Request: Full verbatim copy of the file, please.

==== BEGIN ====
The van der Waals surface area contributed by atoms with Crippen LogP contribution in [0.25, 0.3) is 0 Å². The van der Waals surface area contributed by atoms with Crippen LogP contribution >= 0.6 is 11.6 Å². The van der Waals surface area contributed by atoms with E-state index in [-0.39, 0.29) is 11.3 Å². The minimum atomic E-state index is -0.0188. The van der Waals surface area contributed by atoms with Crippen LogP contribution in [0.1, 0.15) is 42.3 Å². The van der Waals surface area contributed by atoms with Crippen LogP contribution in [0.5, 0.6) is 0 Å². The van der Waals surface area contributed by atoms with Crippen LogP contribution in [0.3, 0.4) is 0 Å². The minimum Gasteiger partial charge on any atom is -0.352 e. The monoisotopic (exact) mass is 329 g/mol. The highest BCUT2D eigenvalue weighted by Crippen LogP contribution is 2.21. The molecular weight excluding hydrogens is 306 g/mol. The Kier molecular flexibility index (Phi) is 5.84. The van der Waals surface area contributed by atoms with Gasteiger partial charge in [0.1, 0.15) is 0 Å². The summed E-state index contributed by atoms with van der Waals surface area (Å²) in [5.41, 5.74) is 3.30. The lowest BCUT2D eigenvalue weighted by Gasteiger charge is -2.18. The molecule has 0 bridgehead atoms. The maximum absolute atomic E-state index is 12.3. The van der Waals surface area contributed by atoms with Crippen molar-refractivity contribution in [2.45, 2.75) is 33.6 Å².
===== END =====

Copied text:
The van der Waals surface area contributed by atoms with Crippen LogP contribution in [0.25, 0.3) is 0 Å². The van der Waals surface area contributed by atoms with Crippen LogP contribution >= 0.6 is 11.6 Å². The van der Waals surface area contributed by atoms with E-state index in [-0.39, 0.29) is 11.3 Å². The minimum atomic E-state index is -0.0188. The van der Waals surface area contributed by atoms with Crippen LogP contribution in [0.1, 0.15) is 42.3 Å². The van der Waals surface area contributed by atoms with Crippen LogP contribution in [0.5, 0.6) is 0 Å². The van der Waals surface area contributed by atoms with Crippen LogP contribution in [0.3, 0.4) is 0 Å². The minimum Gasteiger partial charge on any atom is -0.352 e. The monoisotopic (exact) mass is 329 g/mol. The highest BCUT2D eigenvalue weighted by Crippen LogP contribution is 2.21. The molecular weight excluding hydrogens is 306 g/mol. The Kier molecular flexibility index (Phi) is 5.84. The van der Waals surface area contributed by atoms with Gasteiger partial charge in [0.1, 0.15) is 0 Å². The summed E-state index contributed by atoms with van der Waals surface area (Å²) in [5.41, 5.74) is 3.30. The lowest BCUT2D eigenvalue weighted by Gasteiger charge is -2.18. The molecule has 0 bridgehead atoms. The maximum absolute atomic E-state index is 12.3. The van der Waals surface area contributed by atoms with Crippen molar-refractivity contribution in [2.45, 2.75) is 33.6 Å².